On October 21th, several online services such as Twitter, AirBnB or Spotify were unavailable for a few hours, which threw the Internet ecosystem into a panic. This large scale disruption is the result of a massive DDoS attack (Distributed Denial of Service) on the infrastructures of a DNS services provider, Dyn.
Several articles explaining this attack and its direct consequences, with more or less details and in a more or less technical way, are already available. But what are the consequences of the feasibility of such an attack on cybersecurity in the long term?
A secure and decentralized Internet? Not that much…
The Internet being originally decentralized, an attack should not be able to reach all of the world park. Even if one can imagine the fall of the Internet, it remains hard to believe. Yet, the DDoS attack on Dyn shows that there are some weak points that can impact large parts of the Internet.
And in the era of virtualization and massive increase in the use of Public Clouds, the Internet’s decentralization is a less and less recognized fact. We tend to gather our information systems (architecture, services, data) in the massive infrastructure great actors such as AWS or Microsoft… which are now a single target with the potential to reach thousands of systems in one shot.
This trend is not bad as such, it gives way to technological advances such as the serverless method, and simplifies the administration of information systems. However, it requires an adaptation of the security of these information system, at a time where attacks themselves evolve more and more quickly.
Hacking: more imagination, more targets
Until now, DDoS were mainly made using the method of UDP IP spoofing, which consists in usurping the target’s IP adress to send a request, from it, to a third-party website. The targeted website then receives the result of this request, but with a x10 to x100 lever. For each 1 Mbps of packets sent by the pirate’s machines using its target’s adress, the latter thus receives 100 to 1000 Mbps of network traffic.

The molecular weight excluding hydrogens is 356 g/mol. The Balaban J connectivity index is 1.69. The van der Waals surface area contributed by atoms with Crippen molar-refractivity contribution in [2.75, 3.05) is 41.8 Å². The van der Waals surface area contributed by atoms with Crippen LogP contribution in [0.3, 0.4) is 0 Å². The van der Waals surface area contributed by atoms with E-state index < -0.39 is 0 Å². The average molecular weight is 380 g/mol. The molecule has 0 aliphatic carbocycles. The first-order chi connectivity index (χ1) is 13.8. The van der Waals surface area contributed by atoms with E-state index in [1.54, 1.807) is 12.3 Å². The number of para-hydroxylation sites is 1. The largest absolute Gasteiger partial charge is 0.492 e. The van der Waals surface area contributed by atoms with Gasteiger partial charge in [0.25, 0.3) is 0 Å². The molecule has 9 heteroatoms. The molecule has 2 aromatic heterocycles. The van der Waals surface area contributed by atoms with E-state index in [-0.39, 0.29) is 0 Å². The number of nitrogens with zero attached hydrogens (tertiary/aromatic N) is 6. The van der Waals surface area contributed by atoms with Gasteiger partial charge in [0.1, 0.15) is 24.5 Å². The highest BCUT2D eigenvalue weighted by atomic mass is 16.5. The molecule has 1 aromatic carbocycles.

The pirates who attacked Dyn used another modus operandi, for which finding a solution, a hypothetical one, is very complex. Rather than usurping IP addresses, they used the machines themselves. After getting a list of connected objects (by scanning all of the Internet, “0/0”), they used the Mirai malware to turn them into “zombie machines” (and create a “botnet”). Once this is done, there is no way back: the machine is docile, and the requests are considered as “legitimate” since they are sent by a real machine, with its own IP. It is thus even less complicated to spot them beforehand.
An attack of this scale is a novelty in the cybersecurity field, but the method itself is a “new” factor! However, connected objects are not the only huge machine parks that can be used as a botnet… In 2016, according to Gartner, 5.5 billion connected objects will be used. But at the end of 2014, there already were 7 billion mobile subscriptions in the world, which represents 96% of the world population! And in 2019, almost 9.2 billion phones could be connected. And contrary to many connected objects, the phones move around with their owners… Which would make, for instance, the propagation of a worm through Wi-Fi relatively easy.